In an effort to persuade potential tourists to forget its recent troubled history, state authorities in Kashmir have announced that more than 100 high altitude peaks previously off-limits to foreigners are to be opened to all.
Hoping to return to the days when Kashmir was considered the Switzerland of the East, officials hope that the mountains will lead to a flood of people wishing to take up trekking and climbing trips.
"This would pave the way for adventure tourism and attract foreign tourists in a big way," Nawang Rigzin Jora, Kashmir's tourism minister, told Reuters. "The defence ministry, which had earlier expressed reservation on throwing open the peaks, has given its nod."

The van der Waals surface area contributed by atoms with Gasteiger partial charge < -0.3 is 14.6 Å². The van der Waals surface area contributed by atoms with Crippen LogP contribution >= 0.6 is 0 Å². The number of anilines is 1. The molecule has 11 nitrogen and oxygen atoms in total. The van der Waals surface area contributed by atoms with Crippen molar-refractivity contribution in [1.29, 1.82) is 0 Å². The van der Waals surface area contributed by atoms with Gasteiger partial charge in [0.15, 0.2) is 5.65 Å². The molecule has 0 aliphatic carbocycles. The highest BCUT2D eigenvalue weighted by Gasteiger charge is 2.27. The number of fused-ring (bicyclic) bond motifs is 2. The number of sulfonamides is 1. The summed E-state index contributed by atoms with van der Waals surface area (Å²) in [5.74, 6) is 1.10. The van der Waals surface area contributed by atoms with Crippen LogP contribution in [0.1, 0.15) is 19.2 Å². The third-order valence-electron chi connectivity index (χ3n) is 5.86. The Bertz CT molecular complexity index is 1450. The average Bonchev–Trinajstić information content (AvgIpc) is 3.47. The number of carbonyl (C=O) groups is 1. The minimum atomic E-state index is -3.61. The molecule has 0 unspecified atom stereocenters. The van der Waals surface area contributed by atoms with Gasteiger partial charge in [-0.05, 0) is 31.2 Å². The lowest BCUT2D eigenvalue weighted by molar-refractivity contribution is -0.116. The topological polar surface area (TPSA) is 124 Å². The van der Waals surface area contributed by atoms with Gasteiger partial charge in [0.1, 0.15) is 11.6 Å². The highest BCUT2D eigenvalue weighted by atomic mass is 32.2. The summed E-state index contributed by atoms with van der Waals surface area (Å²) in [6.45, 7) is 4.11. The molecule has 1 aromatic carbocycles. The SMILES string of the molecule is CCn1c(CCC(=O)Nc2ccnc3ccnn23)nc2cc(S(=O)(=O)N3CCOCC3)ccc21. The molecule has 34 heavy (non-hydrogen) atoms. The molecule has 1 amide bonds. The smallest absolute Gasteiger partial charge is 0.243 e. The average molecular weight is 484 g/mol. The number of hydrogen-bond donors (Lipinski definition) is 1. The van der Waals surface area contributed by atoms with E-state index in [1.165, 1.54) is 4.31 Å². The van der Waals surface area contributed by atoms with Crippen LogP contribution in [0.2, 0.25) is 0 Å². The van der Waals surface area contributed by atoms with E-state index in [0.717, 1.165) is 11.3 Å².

The Indian state of Jammu and Kashmir was once considered a first-choice destination for honeymooners, vacationers and back-packers. Its breathtaking mountain scenery and lures such as the houseboats on Srinagar's Dal Lake ensured that hundreds of thousands of tourists made their way there.
But when an insurgency gathered pace after 1989 and the Indian government responded by turning the Kashmir valley into one of the most militarised places on earth, numbers sharply declined.
In 2008 there were just 25,000 foreign visitors, mostly from South-east Asia and the Middle East, compared to 100,000 in 1989.
Violence in Kashmir has fallen since a peace process between India and Pakistan started in 2004. But there are still regular clashes between stonethrowing youths and police as well as incidents between militants and the security forces.